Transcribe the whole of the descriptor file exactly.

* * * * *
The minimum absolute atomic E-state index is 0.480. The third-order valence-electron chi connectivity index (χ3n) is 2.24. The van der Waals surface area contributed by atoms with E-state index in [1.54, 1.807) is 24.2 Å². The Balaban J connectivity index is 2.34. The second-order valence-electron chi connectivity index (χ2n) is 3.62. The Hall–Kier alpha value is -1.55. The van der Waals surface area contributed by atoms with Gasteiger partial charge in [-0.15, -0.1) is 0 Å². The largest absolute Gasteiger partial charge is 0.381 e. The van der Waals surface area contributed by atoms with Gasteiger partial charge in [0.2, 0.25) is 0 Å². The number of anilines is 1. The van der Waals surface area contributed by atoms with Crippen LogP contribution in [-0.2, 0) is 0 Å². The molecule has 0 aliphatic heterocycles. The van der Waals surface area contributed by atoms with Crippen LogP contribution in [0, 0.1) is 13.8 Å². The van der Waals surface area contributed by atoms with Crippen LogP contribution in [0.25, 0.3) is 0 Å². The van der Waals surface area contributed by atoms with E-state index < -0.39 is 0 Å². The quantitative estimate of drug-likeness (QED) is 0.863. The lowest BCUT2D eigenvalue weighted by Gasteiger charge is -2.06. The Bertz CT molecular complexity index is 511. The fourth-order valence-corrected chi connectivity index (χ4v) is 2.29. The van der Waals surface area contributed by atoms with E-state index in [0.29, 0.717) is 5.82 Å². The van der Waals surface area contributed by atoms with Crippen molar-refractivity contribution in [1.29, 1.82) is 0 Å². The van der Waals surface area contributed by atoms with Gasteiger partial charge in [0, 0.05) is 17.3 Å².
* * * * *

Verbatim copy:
The minimum absolute atomic E-state index is 0.480. The third-order valence-electron chi connectivity index (χ3n) is 2.24. The van der Waals surface area contributed by atoms with E-state index in [1.54, 1.807) is 24.2 Å². The Balaban J connectivity index is 2.34. The second-order valence-electron chi connectivity index (χ2n) is 3.62. The Hall–Kier alpha value is -1.55. The van der Waals surface area contributed by atoms with Gasteiger partial charge in [-0.15, -0.1) is 0 Å². The largest absolute Gasteiger partial charge is 0.381 e. The van der Waals surface area contributed by atoms with Gasteiger partial charge in [0.2, 0.25) is 0 Å². The number of anilines is 1. The van der Waals surface area contributed by atoms with Crippen LogP contribution in [-0.2, 0) is 0 Å². The molecule has 0 aliphatic heterocycles. The van der Waals surface area contributed by atoms with Crippen LogP contribution in [0, 0.1) is 13.8 Å². The van der Waals surface area contributed by atoms with Crippen LogP contribution in [0.25, 0.3) is 0 Å². The van der Waals surface area contributed by atoms with E-state index < -0.39 is 0 Å². The quantitative estimate of drug-likeness (QED) is 0.863. The lowest BCUT2D eigenvalue weighted by Gasteiger charge is -2.06. The Bertz CT molecular complexity index is 511. The fourth-order valence-corrected chi connectivity index (χ4v) is 2.29. The van der Waals surface area contributed by atoms with E-state index in [0.29, 0.717) is 5.82 Å². The van der Waals surface area contributed by atoms with Crippen molar-refractivity contribution in [1.29, 1.82) is 0 Å². The van der Waals surface area contributed by atoms with Gasteiger partial charge in [0, 0.05) is 17.3 Å².